Despite a promising career that ended too soon, the Big Bopper was a pioneer of rockabilly music.
Born on October 24, 1930 as Jiles Perry Richardson, Jr., the Big Bopper has had a lasting influence on music. His career began as a radio DJ in Beaumont, Texas. He started calling himself the Big Bopper after seeing college students doing a dance called The Bop. His radio show was very popular and he was soon promoted to the station’s program director.
The Big Bopper also played guitar and his career in music started as a songwriter. He wrote “White Lightening” for George Jones and “Running Bear” for Johnny Preston, although both of songs were released after his death in 1959. A man named Harold Daily of Houston signed Richardson to Mercury Records. Prior to his famous song “Chantilly Lace” he had another single with a country influence called “Beggar to a King” but it wasn’t successful. “Chantilly Lace” was released in the summer of 1958 and spent 22 weeks in the national Top 40.
Due to the success of the song, the Big Bopper joined music stars Buddy Holly, Richie Valens and Dion and the Belmonts for the Winter Dance Party tour. At 12:30 a.m. on February 3, 1959 he boarded a plane with Holly and Valens and flew into a snowstorm on the way to Moorhead, Minnesota. He originally didn’t have a seat on the plane but Waylon Jennings, the guitarist for Buddy Holly, gave up his seat because the Big Bopper was suffering from the flu. The plane went down shortly after takeoff.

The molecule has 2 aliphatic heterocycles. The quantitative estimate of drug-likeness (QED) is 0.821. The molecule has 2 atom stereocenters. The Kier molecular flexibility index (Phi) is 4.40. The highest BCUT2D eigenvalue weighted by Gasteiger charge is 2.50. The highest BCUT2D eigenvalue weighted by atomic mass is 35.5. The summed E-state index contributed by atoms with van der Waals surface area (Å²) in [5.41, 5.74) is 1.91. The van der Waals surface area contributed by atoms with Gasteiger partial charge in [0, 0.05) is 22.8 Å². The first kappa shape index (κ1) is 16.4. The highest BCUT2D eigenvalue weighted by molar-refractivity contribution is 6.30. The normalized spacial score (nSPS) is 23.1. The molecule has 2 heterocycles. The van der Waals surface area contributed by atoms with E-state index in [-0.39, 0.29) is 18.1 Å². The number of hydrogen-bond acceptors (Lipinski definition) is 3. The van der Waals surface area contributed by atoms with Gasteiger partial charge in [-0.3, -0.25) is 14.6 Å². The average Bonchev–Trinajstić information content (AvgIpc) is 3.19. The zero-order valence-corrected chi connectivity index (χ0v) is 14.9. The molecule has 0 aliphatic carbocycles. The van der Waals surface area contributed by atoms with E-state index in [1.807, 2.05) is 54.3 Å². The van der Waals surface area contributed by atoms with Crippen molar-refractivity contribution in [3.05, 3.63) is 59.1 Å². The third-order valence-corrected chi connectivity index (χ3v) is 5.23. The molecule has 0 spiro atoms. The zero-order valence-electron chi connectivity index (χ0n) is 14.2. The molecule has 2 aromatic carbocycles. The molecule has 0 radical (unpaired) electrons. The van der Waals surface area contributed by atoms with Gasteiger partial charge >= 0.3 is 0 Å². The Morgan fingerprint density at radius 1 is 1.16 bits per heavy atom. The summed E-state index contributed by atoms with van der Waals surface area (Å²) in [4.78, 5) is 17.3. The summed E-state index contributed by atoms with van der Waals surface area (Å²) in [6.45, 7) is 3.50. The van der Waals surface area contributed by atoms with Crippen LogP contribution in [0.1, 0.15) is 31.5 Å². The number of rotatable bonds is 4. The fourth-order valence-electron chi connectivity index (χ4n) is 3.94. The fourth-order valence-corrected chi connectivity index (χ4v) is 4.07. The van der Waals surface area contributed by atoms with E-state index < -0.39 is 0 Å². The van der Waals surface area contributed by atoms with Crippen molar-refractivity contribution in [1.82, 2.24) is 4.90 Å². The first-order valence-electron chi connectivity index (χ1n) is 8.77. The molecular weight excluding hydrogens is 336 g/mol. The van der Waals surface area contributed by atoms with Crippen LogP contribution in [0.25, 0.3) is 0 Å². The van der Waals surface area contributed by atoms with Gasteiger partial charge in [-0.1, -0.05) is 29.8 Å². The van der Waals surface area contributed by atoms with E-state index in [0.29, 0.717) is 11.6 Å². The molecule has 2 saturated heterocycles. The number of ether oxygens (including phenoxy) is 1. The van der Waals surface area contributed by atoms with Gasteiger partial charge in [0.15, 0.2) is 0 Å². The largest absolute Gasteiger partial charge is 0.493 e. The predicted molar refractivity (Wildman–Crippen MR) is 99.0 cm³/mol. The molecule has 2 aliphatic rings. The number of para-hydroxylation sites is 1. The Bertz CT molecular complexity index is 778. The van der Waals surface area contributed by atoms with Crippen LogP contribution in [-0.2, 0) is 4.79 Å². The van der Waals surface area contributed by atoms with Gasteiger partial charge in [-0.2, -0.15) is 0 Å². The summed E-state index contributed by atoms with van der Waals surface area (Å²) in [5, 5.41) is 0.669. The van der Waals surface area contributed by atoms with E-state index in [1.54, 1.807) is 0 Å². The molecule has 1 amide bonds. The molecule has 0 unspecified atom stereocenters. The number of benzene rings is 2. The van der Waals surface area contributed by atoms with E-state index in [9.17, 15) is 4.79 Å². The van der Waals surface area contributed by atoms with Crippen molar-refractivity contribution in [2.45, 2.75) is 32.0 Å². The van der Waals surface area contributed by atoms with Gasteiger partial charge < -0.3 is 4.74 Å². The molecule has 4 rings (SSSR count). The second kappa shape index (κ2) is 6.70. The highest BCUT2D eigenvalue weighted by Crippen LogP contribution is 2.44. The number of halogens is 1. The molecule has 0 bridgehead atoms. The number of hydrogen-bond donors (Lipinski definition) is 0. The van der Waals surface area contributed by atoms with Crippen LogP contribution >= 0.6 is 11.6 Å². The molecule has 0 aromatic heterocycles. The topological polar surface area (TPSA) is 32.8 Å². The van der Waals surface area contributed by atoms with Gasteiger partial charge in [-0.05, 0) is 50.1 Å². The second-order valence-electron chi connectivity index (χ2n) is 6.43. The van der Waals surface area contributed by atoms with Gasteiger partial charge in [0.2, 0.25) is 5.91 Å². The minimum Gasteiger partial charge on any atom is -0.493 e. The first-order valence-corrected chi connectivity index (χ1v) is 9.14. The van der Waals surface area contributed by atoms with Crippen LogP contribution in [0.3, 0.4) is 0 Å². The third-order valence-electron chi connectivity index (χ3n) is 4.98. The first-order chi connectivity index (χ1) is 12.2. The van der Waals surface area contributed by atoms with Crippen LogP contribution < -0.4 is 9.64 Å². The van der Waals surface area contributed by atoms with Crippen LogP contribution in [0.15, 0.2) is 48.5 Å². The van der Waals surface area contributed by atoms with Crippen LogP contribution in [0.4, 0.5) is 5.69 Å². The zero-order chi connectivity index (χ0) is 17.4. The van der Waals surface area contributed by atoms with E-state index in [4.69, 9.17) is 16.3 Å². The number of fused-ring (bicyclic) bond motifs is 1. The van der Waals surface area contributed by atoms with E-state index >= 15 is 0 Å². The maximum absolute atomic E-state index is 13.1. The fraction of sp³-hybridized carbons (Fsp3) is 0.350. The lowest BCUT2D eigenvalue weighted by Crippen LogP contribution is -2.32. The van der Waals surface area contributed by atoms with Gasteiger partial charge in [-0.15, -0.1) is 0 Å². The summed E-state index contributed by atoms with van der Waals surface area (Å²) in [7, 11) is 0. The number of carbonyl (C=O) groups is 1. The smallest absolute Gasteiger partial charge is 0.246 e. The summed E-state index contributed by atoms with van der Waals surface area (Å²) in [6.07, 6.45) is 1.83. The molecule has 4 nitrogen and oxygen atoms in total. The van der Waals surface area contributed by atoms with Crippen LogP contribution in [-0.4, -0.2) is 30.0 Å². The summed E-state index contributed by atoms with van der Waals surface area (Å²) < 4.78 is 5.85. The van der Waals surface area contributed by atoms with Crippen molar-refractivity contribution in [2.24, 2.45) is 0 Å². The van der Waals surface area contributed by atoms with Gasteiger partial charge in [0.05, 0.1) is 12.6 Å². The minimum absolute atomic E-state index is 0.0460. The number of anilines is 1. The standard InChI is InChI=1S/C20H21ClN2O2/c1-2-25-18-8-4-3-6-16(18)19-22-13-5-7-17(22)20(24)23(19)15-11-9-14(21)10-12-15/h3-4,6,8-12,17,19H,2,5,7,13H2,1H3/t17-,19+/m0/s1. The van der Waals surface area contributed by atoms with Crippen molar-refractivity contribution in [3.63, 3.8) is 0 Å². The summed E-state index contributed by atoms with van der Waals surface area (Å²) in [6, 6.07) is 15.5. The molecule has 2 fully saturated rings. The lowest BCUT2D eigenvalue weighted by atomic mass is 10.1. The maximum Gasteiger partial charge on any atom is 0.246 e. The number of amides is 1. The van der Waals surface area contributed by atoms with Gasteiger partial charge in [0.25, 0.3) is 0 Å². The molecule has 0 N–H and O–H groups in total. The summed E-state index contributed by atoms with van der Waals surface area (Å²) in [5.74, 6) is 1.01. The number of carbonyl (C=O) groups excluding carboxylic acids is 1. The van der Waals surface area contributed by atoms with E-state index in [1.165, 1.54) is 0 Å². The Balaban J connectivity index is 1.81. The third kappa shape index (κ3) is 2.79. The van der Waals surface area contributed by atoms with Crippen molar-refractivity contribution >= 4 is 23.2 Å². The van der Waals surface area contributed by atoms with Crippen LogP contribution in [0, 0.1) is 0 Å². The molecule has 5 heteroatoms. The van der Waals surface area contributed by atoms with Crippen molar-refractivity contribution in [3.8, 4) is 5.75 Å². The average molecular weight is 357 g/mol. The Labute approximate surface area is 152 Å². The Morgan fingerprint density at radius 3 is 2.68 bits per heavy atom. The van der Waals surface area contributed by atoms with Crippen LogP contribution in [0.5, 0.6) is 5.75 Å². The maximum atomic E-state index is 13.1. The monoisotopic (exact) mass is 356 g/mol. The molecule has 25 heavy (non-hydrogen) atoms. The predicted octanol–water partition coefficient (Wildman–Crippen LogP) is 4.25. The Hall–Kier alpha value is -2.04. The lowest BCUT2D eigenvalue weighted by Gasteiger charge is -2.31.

The Big Bopper has been recognized by the Rockabilly Hall of Fame as a pioneer of the musical genre. He combined country, R&B and rock ‘n’ roll and was known for his humor and distinctive style. He is also credited as creating the first music video, and had filmed three examples himself. At the time of his death he had written lyrics for 20 new songs.